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The Review of Austrian Economics

, Volume 21, Issue 4, pp 355–359 | Cite as

Making poor nations rich: Entrepreneurship and the process of economic development, edited by Benjamin Powell. 2008. Stanford: Stanford Economics and Finance and the Independent Institute

  • Art Carden
Article

The question in economic analysis asks, “why are some people very rich while other people are very poor?” A growing literature in development economics and economic history focuses on secure institutions, private property rights, and free markets as the necessary conditions for economic growth. The essays in Powell’s volume fill in some of the gaps in this literature by focusing on the mechanisms by which economic development takes place. Specifically, the essays Professor Powell assembles lay theoretical and empirical foundations for the role of entrepreneurship in economic development and then illustrate some of the successes and failures that have taken place around the world.

The book is clearly an exercise in what has been termed “new institutional social science.” There is much to be gleaned from the case-study approach and from ethnographic studies relying on field research and interviews. When informed by coherent and comprehensive theory, such a methodology can be instructive:...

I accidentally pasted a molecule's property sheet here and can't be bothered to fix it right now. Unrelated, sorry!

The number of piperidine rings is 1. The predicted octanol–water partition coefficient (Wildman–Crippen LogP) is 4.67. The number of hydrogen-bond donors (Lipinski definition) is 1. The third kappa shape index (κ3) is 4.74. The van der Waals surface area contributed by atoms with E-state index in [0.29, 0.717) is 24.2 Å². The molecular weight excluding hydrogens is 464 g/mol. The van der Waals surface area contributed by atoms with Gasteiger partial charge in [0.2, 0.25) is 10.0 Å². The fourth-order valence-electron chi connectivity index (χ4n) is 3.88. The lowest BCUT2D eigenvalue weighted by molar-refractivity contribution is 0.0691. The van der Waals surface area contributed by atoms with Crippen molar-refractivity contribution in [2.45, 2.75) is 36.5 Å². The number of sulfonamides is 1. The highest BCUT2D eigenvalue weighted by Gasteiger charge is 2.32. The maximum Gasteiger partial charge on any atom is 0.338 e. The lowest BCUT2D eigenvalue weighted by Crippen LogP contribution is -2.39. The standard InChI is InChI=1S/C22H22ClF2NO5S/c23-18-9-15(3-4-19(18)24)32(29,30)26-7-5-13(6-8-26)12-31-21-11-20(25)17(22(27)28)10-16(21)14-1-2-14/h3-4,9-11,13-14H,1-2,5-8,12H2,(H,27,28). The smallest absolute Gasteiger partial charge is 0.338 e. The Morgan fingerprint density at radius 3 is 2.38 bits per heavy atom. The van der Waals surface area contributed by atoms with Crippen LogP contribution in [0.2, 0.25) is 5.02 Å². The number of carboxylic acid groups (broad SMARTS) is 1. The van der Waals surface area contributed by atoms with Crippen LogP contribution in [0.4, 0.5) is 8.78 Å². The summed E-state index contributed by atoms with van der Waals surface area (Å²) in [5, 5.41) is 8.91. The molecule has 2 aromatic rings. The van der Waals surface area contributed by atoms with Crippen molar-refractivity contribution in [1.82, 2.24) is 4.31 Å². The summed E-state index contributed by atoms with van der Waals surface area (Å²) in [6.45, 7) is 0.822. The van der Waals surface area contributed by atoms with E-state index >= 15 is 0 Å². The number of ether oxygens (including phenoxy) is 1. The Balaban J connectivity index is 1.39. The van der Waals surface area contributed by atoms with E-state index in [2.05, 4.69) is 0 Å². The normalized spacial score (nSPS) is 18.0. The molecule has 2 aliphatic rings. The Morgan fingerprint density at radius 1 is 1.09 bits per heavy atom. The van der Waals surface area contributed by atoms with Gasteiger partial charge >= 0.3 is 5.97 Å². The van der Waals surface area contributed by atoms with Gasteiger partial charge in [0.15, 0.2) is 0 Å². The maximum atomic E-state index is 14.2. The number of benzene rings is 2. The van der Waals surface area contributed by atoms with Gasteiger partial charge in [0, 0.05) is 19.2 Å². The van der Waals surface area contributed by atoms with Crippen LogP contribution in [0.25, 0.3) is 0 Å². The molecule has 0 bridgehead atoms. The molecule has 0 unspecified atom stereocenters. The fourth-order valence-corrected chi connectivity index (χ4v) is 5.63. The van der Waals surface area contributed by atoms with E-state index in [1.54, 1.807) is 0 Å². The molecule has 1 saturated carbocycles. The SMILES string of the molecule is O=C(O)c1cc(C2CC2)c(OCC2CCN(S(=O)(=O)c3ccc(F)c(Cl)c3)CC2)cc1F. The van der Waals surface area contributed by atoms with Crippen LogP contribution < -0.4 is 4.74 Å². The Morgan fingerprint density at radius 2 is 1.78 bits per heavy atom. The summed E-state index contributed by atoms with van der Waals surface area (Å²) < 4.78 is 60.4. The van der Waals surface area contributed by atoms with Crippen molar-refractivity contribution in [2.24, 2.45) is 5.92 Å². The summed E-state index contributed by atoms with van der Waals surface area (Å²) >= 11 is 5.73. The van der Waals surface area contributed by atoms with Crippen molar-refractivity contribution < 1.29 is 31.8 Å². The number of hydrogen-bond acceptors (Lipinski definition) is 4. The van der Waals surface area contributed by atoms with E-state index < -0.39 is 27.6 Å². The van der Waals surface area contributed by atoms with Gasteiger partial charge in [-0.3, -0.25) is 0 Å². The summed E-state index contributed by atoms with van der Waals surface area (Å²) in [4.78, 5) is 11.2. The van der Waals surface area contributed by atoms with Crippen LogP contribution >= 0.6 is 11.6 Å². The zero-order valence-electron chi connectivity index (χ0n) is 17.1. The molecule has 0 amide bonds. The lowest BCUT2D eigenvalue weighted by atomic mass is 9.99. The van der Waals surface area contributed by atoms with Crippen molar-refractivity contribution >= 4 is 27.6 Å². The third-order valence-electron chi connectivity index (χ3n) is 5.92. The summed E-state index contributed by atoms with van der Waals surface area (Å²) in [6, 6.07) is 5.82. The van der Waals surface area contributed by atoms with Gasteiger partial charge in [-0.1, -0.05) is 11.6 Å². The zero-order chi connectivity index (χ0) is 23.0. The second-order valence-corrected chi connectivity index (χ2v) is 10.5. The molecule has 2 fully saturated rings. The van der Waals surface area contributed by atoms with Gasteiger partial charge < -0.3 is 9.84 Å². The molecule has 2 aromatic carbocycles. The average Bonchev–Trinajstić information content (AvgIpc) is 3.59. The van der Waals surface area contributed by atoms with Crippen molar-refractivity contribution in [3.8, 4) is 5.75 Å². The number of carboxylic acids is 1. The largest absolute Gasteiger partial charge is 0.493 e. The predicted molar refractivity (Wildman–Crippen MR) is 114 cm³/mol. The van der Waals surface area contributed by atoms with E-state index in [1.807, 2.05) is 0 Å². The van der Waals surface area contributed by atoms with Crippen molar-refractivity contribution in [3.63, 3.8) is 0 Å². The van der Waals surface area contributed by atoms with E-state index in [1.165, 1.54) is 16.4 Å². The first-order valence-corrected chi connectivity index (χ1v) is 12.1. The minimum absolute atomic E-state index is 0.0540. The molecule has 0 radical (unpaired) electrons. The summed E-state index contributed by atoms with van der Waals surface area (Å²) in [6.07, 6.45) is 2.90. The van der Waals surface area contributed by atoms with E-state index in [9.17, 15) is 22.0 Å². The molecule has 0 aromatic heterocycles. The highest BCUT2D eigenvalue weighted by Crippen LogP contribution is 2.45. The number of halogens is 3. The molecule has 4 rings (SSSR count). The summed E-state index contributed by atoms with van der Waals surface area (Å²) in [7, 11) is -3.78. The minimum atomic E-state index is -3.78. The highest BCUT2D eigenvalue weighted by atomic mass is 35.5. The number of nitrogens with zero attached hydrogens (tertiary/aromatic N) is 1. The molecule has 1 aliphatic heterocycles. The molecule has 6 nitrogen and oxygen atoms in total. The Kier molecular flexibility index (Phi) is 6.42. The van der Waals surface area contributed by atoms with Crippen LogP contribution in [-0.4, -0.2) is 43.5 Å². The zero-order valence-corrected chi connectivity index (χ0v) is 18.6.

References

  1. Caplan, B. (2007). The myth of the rational voter: why democracies choose bad policies. Princeton: Princeton University Press.Google Scholar
  2. Easterly, W. (2006). The white man’s burden: why the west’s efforts to aid the rest have done so much ill and so little good. New York: Penguin.Google Scholar

Copyright information

© Springer Science+Business Media, LLC 2008

Authors and Affiliations

  1. 1.Economics and BusinessRhodes CollegeMemphisUSA

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